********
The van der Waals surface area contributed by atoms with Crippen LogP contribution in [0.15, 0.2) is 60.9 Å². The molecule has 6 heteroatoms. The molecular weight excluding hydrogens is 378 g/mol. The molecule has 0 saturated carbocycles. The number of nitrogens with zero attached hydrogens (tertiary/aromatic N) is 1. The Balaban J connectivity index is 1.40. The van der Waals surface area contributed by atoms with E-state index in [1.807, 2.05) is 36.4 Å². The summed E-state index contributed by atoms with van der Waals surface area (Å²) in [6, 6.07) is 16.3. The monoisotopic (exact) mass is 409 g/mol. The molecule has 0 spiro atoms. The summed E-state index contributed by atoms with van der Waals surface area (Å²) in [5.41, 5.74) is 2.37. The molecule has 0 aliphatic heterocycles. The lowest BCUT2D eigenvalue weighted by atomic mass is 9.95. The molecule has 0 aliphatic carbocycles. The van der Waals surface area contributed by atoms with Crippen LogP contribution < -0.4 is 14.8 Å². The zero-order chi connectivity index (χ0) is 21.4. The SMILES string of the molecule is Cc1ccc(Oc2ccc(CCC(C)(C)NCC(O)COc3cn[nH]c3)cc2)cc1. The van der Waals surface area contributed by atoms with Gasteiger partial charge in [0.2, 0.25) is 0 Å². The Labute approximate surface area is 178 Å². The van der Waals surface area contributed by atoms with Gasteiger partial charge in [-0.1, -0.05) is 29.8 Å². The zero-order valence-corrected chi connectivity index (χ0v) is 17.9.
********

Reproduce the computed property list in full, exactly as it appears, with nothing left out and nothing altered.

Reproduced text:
The van der Waals surface area contributed by atoms with Crippen LogP contribution in [0.15, 0.2) is 60.9 Å². The molecule has 6 heteroatoms. The molecular weight excluding hydrogens is 378 g/mol. The molecule has 0 saturated carbocycles. The number of nitrogens with zero attached hydrogens (tertiary/aromatic N) is 1. The Balaban J connectivity index is 1.40. The van der Waals surface area contributed by atoms with E-state index in [1.807, 2.05) is 36.4 Å². The summed E-state index contributed by atoms with van der Waals surface area (Å²) in [6, 6.07) is 16.3. The monoisotopic (exact) mass is 409 g/mol. The molecule has 0 spiro atoms. The summed E-state index contributed by atoms with van der Waals surface area (Å²) in [5.41, 5.74) is 2.37. The molecule has 0 aliphatic heterocycles. The lowest BCUT2D eigenvalue weighted by atomic mass is 9.95. The molecule has 0 aliphatic carbocycles. The van der Waals surface area contributed by atoms with Crippen LogP contribution < -0.4 is 14.8 Å². The zero-order chi connectivity index (χ0) is 21.4. The SMILES string of the molecule is Cc1ccc(Oc2ccc(CCC(C)(C)NCC(O)COc3cn[nH]c3)cc2)cc1. The van der Waals surface area contributed by atoms with Gasteiger partial charge in [0.2, 0.25) is 0 Å². The Labute approximate surface area is 178 Å². The van der Waals surface area contributed by atoms with Gasteiger partial charge in [-0.1, -0.05) is 29.8 Å². The zero-order valence-corrected chi connectivity index (χ0v) is 17.9.